Here’s What I Would Do If I had To Start Over and Rebuild My Business (It’s NOT What You Think)

By | August 10, 2019

– I’ve been a entrepreneur for 17 years. But if I had to start over,
it wouldn’t look the same. Hey, I’m Neil Patel and today,
I’m going to share with you that if I had to start all
over, here’s what I would do. And you know what? It’s not what you think. (fast-paced, bright music) Before we get started,
make sure you subscribe to this channel. That way, when I release
more videos like this, you’ll get notified. Question for you. How many of you want to be a entrepreneur? I know I wanted to be a entrepreneur. And if you do, leave a
comment below with yes. See, when I was starting
out at 16 years old or 15-and-a-half, I
wanted to make more money. And I couldn’t get a high-paying job. I didn’t even have a high
school degree at that time, I was still in school. And I wasn’t even graduated from college. Because when I started off, that’s what almost all jobs required. So it was really hard to
make a six-figure income without being a entrepreneur. Heck, my first job was cleaning toilets and picking up trash at a
theme park for $5.75 an hour. Now, here the thing. If you want to do well,
it’s not just about, hey, I want to go be a
entrepreneur and start a business. Because if you do that, you’re
going to make a lot of mistakes. And that’s okay, that’s
a journey and route that a lot of people take. But I’ve learned that that’s
not the ideal approach. If I had to start over again,
here’s what I would do. For the first nine years, I would go and work for someone else. I know that sounds crazy, but you learn so much
working for other people. Then when you’re ready
to start your own career, as a entrepreneur, things
will start taking off ’cause you’ll know what not to do, plus, you’ll have some savings,
as well, that you can use. And it’s not just as simple
as working for someone else for nine years. Here’s how I’d break it down. For a few years, for the first two years, I would go and work for a small startup. I’m not talkin’ about a Uber or a startup that’s just growing like a hockey stick. I’m talking about a startup
that’s not too well funded, that’s struggling, and
they’re trying to do whatever to make it work. This will teach you how to
fight, how to be scrappy, how to save money, how to be
creative, how to problem solve. When companies don’t have enough capital and things aren’t growing
as fast as they want, they got to think outside the box. And that’s a very valuable
skill for you to learn. Then, for the next three years, I want you to go work
at a really big company. I’m talkin’ about like a
Microsoft or a Dell or a IBM or a Costco or whatever
the company may be, Amazon, you pick it. Something that’s really big. You’ll learn how big companies work. You’ll learn that you don’t
necessarily need rock stars to build a $100 billion business. You’ll learn that you need
to go after a really, big total adjustable market
to build a huge business. You’ll learn how to play politics. You’ll learn how to deal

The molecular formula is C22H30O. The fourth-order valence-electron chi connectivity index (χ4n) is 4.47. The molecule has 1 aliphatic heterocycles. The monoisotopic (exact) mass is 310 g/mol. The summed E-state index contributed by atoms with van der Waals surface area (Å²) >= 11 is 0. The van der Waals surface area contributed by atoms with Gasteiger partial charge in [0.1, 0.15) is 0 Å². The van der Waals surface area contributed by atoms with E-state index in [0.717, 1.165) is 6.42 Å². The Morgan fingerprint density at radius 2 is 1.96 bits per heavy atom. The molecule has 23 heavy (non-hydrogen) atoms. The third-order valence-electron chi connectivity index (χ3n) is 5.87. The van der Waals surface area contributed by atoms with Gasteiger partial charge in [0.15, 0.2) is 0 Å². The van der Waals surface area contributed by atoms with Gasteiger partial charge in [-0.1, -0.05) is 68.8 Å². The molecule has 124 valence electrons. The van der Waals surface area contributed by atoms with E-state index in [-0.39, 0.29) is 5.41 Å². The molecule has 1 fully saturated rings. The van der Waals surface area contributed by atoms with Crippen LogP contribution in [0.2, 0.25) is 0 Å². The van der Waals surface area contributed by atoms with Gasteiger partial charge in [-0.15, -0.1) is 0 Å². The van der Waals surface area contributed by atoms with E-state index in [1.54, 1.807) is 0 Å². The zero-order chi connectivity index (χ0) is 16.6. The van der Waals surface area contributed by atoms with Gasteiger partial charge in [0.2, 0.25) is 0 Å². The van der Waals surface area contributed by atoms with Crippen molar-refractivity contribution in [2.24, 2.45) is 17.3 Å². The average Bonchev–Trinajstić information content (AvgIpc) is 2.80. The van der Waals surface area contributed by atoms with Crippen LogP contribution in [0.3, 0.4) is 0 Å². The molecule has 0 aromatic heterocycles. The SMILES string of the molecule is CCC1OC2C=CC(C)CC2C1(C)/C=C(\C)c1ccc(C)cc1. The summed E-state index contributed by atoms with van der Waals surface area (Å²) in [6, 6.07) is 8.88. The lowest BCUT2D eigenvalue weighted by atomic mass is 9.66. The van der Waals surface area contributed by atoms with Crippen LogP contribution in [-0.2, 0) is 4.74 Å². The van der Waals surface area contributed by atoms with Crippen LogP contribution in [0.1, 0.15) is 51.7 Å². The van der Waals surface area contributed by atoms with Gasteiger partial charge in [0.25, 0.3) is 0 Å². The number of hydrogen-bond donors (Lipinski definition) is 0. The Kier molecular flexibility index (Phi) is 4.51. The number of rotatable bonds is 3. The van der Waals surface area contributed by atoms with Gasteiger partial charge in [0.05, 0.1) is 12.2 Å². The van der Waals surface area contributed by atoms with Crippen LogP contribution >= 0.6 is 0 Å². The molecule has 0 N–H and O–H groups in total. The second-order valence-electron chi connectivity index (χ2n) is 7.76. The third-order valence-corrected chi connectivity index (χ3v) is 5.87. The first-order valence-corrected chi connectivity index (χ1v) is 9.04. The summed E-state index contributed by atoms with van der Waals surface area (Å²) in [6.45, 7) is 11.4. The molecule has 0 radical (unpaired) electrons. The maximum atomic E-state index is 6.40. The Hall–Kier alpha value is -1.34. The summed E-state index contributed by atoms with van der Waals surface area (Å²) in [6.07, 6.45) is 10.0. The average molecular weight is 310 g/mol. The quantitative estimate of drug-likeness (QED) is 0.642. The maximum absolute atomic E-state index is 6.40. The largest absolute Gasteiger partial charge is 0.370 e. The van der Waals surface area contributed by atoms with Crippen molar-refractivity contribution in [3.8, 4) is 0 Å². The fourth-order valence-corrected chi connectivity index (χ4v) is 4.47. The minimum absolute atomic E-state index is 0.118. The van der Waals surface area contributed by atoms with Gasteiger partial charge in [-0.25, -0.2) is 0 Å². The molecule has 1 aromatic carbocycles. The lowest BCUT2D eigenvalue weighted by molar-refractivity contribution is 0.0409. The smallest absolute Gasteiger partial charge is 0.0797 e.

with other big corporations and close deals. That’s why it’s very valuable to work at these big companies. Whether you think this
company is sexy or ugly, it doesn’t matter, you’ll learn a ton. You’ll even learn how to manage employees. You’ll even learn how to climb the ranks. Then I want you to go
and work for a company that does at least $100
million in revenue, but has $1 billion. You’ll learn from that
company when you work there, for two years, how to scale,
how to continually grow, because it’s not easy. Yeah, maybe a Microsoft got to being worth $600, $700, $800 billion. But most companies don’t get there. A lot more get to $50
million, $100 million, and they struggle to keep growing. But you’ll learn how to
grow in that environment ’cause it’s totally different than it is working for a Microsoft. And then, last but not least, I want you to spend your last two years working at startup that’s
growing really fast. One that’s raised at least $10 million, in the hockey stick growth,
things are really chaotic, they’re really messy. Because when the startups
are growing really fast, they make a big mess and
you have to clean that up. And learning how to just go
with the flow, grow fast, and clean up the mess
afterwards is a skill that you need to learn
if you want to do well. So now that you’ve worked
for someone for nine years, and technically worked
for four different people, you can take all that experience and then start your own company. On top of that, you should’ve
met some amazing people along the way, which will
help you with recruiting. Because there’s not enough
time in the day for you alone to build a big company. You need co-founders. You’re strapped for capital. You want to make sure you
have other co-founders who are willing to put
in the hard times, hours, whatever it takes to build
a big company with you, that believe in that vision. And of course, you’ve met
along other great people who could be employees or
team members of your company along the way. You should recruit them, hire ’em. You may not be able to pay ’em as much as they were getting before, but you can give ’em some
equity in your company to be there along the way. And by doing that, you’re going
to start seeing your company grow much faster than if you decide to start one from day one. I hope this helps you
become a better entrepreneur and I do wish you the
best success in the world. And if you need help
growing your business, check out my ad agency,
Neil Patel Digital. If you enjoyed this video, like it, subscribe to the channel, share it, tell other people about it. If you have any questions,
leave a comment below, I’ll answer it and help you out. Thank you again.

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